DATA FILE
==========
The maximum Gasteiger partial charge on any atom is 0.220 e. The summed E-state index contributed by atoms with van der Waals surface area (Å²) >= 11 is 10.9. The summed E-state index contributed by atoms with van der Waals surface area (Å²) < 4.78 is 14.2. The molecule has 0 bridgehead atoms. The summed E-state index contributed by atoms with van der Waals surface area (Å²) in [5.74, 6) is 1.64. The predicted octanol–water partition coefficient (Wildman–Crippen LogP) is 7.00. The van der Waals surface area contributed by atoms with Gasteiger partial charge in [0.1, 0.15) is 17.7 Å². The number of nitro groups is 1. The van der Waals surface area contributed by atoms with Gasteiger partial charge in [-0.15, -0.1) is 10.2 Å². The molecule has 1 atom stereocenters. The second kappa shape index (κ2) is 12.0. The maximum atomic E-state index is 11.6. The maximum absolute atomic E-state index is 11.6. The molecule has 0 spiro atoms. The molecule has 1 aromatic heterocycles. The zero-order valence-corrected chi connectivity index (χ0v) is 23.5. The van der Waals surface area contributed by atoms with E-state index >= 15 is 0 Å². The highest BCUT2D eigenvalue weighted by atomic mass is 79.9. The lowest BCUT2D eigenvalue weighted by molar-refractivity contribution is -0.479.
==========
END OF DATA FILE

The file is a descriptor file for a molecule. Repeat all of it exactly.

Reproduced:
The maximum Gasteiger partial charge on any atom is 0.220 e. The summed E-state index contributed by atoms with van der Waals surface area (Å²) >= 11 is 10.9. The summed E-state index contributed by atoms with van der Waals surface area (Å²) < 4.78 is 14.2. The molecule has 0 bridgehead atoms. The summed E-state index contributed by atoms with van der Waals surface area (Å²) in [5.74, 6) is 1.64. The predicted octanol–water partition coefficient (Wildman–Crippen LogP) is 7.00. The van der Waals surface area contributed by atoms with Gasteiger partial charge in [0.1, 0.15) is 17.7 Å². The number of nitro groups is 1. The van der Waals surface area contributed by atoms with Gasteiger partial charge in [-0.15, -0.1) is 10.2 Å². The molecule has 1 atom stereocenters. The second kappa shape index (κ2) is 12.0. The maximum atomic E-state index is 11.6. The maximum absolute atomic E-state index is 11.6. The molecule has 0 spiro atoms. The molecule has 1 aromatic heterocycles. The zero-order valence-corrected chi connectivity index (χ0v) is 23.5. The van der Waals surface area contributed by atoms with E-state index >= 15 is 0 Å². The highest BCUT2D eigenvalue weighted by atomic mass is 79.9. The lowest BCUT2D eigenvalue weighted by molar-refractivity contribution is -0.479.